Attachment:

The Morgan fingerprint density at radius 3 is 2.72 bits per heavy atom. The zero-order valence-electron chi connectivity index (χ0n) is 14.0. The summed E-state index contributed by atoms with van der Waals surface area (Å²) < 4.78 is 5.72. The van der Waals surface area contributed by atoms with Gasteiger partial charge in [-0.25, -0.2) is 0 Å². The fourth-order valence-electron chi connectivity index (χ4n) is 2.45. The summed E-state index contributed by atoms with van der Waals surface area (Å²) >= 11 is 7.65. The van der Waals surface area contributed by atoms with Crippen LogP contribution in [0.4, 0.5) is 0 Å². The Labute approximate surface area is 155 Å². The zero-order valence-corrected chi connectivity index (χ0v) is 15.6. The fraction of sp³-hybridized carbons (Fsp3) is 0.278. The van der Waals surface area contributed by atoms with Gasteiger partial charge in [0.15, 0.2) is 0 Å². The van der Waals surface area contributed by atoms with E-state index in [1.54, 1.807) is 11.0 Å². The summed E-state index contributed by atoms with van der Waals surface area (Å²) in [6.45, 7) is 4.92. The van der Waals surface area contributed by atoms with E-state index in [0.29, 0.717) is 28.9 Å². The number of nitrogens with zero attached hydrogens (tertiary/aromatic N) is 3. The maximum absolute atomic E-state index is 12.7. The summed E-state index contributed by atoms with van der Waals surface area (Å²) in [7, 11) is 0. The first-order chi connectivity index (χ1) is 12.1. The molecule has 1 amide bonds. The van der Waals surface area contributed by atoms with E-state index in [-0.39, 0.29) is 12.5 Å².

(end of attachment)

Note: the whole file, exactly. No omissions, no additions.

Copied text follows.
The Morgan fingerprint density at radius 3 is 2.72 bits per heavy atom. The zero-order valence-electron chi connectivity index (χ0n) is 14.0. The summed E-state index contributed by atoms with van der Waals surface area (Å²) < 4.78 is 5.72. The van der Waals surface area contributed by atoms with Gasteiger partial charge in [-0.25, -0.2) is 0 Å². The fourth-order valence-electron chi connectivity index (χ4n) is 2.45. The summed E-state index contributed by atoms with van der Waals surface area (Å²) >= 11 is 7.65. The van der Waals surface area contributed by atoms with Crippen LogP contribution in [0.4, 0.5) is 0 Å². The Labute approximate surface area is 155 Å². The zero-order valence-corrected chi connectivity index (χ0v) is 15.6. The fraction of sp³-hybridized carbons (Fsp3) is 0.278. The van der Waals surface area contributed by atoms with Gasteiger partial charge in [0.15, 0.2) is 0 Å². The van der Waals surface area contributed by atoms with E-state index in [1.54, 1.807) is 11.0 Å². The summed E-state index contributed by atoms with van der Waals surface area (Å²) in [6.45, 7) is 4.92. The van der Waals surface area contributed by atoms with E-state index in [0.29, 0.717) is 28.9 Å². The number of nitrogens with zero attached hydrogens (tertiary/aromatic N) is 3. The maximum absolute atomic E-state index is 12.7. The summed E-state index contributed by atoms with van der Waals surface area (Å²) in [7, 11) is 0. The first-order chi connectivity index (χ1) is 12.1. The molecule has 1 amide bonds. The van der Waals surface area contributed by atoms with E-state index in [-0.39, 0.29) is 12.5 Å².